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Industry and government need to work together to deliver infrastructure, says Deighton

At Construction Summit, Lord Deighton calls for joined-up working between government and industry.

This was published under the 2010 to 2015 Conservative and Liberal Democrat coalition government

Lord Deighton

In a speech to the annual Government Construction Summit, Commercial Secretary to the Treasury, Lord Deighton called for government, industry and innovators to work together to ensure the UK is seen as the best place to invest, and to deliver much-needed infrastructure.

Deighton was speaking five days after the government launched ‘Investing in Britain’s Future’ which set out £100 billion of infrastructure spending over the next parliament.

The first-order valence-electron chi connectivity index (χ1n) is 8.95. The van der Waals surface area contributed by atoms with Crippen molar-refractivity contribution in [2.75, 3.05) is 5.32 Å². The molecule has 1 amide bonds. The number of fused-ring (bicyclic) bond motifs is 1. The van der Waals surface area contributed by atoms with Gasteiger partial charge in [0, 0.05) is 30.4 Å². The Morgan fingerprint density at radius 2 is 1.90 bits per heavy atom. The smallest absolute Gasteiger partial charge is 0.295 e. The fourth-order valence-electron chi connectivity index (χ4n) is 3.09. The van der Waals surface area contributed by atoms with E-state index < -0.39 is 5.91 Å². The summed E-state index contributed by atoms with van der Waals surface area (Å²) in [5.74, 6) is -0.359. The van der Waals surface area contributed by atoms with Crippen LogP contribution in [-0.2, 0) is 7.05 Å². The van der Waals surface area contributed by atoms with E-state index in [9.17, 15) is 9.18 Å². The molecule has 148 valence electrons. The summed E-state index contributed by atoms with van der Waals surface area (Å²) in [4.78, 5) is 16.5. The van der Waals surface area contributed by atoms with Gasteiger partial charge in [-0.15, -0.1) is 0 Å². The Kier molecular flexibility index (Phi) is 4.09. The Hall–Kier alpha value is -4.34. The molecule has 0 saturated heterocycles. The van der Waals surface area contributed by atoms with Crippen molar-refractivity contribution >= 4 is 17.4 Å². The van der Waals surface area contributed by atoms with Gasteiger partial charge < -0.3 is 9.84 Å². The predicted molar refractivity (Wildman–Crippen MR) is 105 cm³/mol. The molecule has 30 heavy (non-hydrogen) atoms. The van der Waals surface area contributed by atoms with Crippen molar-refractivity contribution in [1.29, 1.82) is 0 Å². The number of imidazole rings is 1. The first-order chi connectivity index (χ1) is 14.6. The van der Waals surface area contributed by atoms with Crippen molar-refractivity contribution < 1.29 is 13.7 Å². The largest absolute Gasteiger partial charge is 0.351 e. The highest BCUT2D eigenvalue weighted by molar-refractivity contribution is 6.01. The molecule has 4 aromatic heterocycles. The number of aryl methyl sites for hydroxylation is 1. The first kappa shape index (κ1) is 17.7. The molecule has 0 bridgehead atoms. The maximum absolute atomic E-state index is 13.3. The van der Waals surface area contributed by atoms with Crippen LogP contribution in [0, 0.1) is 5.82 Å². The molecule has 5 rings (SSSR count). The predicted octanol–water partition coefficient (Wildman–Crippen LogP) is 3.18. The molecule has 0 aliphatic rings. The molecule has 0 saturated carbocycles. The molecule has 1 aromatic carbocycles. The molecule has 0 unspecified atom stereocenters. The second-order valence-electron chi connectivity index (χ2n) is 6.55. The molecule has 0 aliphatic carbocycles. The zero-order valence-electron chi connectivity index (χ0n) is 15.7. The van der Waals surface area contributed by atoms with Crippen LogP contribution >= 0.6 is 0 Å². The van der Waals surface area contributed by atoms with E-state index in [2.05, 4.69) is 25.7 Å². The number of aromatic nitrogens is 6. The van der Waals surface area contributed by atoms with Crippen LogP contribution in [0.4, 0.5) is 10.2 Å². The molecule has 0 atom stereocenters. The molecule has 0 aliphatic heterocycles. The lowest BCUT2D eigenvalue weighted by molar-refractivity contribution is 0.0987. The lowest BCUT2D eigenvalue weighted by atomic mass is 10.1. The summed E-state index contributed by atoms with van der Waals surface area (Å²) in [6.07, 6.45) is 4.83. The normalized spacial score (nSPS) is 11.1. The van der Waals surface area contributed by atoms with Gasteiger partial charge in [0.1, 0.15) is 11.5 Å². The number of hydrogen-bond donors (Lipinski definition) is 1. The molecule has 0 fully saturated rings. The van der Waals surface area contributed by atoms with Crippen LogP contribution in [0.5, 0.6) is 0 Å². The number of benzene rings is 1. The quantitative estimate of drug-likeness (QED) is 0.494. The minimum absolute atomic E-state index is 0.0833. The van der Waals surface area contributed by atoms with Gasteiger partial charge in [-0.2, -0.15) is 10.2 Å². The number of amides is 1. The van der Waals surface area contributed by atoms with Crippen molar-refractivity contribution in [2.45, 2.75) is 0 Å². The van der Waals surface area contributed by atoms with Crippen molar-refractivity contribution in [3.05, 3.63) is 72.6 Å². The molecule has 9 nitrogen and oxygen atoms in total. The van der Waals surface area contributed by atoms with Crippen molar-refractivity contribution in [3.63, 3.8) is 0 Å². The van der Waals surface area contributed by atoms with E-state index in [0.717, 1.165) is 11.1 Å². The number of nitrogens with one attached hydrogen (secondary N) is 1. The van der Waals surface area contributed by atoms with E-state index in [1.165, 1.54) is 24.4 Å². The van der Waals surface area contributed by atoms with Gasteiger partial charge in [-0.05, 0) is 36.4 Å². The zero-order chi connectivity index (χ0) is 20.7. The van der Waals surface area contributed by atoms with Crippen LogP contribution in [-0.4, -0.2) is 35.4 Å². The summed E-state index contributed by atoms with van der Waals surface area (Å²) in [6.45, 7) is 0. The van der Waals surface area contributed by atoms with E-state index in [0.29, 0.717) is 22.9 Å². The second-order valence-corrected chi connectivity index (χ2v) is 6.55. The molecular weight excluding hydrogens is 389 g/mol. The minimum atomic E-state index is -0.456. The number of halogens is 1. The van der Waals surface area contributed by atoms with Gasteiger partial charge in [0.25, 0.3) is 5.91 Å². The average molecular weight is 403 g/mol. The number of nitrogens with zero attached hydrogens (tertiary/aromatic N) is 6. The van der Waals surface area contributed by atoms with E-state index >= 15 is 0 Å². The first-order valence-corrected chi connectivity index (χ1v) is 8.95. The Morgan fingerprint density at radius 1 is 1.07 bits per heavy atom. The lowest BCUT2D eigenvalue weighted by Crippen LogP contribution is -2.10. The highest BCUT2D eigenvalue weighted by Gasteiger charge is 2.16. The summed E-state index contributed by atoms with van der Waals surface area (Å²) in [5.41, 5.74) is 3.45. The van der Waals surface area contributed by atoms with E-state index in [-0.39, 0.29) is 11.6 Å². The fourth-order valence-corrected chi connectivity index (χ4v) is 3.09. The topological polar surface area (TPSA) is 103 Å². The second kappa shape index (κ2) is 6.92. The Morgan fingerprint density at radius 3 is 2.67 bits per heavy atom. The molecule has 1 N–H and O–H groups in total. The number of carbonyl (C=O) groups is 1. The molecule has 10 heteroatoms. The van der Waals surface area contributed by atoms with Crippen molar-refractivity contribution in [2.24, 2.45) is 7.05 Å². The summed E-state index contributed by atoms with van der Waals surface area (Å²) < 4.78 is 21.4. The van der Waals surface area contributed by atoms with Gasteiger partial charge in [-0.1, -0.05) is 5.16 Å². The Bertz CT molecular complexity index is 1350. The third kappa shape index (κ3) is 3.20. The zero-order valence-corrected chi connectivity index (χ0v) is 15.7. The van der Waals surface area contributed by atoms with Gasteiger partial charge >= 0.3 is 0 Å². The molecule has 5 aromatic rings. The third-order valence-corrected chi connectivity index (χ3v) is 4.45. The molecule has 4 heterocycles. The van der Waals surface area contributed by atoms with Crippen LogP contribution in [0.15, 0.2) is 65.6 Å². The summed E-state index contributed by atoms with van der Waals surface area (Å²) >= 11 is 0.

He assured industry representatives that infrastructure is a top priority for the government.

As we saw at the Spending Round, infrastructure is right at the top of the government’s priorities. Investing in major projects creates jobs, boosts businesses and has a big impact on growth on a local and national scale.

In the long term, we want Britain to have the best roads, rail, airports, flood defences, energy and digital network so that we can achieve our potential as a country and win the global race.

Deighton acknowledged that infrastructure delivery can take time, but that the government is committed to long-term investment.

…we’re driving forward progress and working with the private sector and research experts to plan and build for the future.

The Government Construction Summit is an important annual event for the construction industry, providing discussion between the industry and government on issues facing the sector.

This year’s summit saw the launch of the government’s Industrial Strategy for Construction.

Other speakers at the summit included Michael Fallon, Minister of State for Business and Enterprise, Chloe Smith, Minister for Political and Constitutional Reform and the government’s Chief Construction Adviser, Peter Hansford.

Photo by the Financial Times on Flickr. Used under Creative Commons.

Published 2 July 2013